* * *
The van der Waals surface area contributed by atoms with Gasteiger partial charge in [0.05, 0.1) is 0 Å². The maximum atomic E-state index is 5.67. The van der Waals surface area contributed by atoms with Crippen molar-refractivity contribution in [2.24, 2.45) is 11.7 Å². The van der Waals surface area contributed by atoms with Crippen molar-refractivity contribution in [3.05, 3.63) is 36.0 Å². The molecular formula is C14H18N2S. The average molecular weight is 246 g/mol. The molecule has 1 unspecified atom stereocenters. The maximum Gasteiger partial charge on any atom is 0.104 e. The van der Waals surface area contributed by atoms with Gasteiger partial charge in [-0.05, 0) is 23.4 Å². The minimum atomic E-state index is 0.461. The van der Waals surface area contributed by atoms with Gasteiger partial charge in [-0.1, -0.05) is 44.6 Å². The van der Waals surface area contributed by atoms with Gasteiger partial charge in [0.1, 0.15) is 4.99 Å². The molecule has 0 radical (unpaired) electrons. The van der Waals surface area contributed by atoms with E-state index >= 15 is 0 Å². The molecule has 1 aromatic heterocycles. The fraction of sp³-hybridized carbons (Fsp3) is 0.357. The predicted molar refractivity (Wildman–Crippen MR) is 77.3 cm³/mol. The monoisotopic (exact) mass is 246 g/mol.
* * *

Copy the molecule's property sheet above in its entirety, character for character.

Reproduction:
The van der Waals surface area contributed by atoms with Gasteiger partial charge in [0.05, 0.1) is 0 Å². The maximum atomic E-state index is 5.67. The van der Waals surface area contributed by atoms with Crippen molar-refractivity contribution in [2.24, 2.45) is 11.7 Å². The van der Waals surface area contributed by atoms with Crippen molar-refractivity contribution in [3.05, 3.63) is 36.0 Å². The molecular formula is C14H18N2S. The average molecular weight is 246 g/mol. The molecule has 1 unspecified atom stereocenters. The maximum Gasteiger partial charge on any atom is 0.104 e. The van der Waals surface area contributed by atoms with Gasteiger partial charge in [-0.05, 0) is 23.4 Å². The minimum atomic E-state index is 0.461. The van der Waals surface area contributed by atoms with Gasteiger partial charge in [-0.1, -0.05) is 44.6 Å². The van der Waals surface area contributed by atoms with Gasteiger partial charge in [0.1, 0.15) is 4.99 Å². The molecule has 0 radical (unpaired) electrons. The van der Waals surface area contributed by atoms with E-state index >= 15 is 0 Å². The molecule has 1 aromatic heterocycles. The fraction of sp³-hybridized carbons (Fsp3) is 0.357. The predicted molar refractivity (Wildman–Crippen MR) is 77.3 cm³/mol. The monoisotopic (exact) mass is 246 g/mol.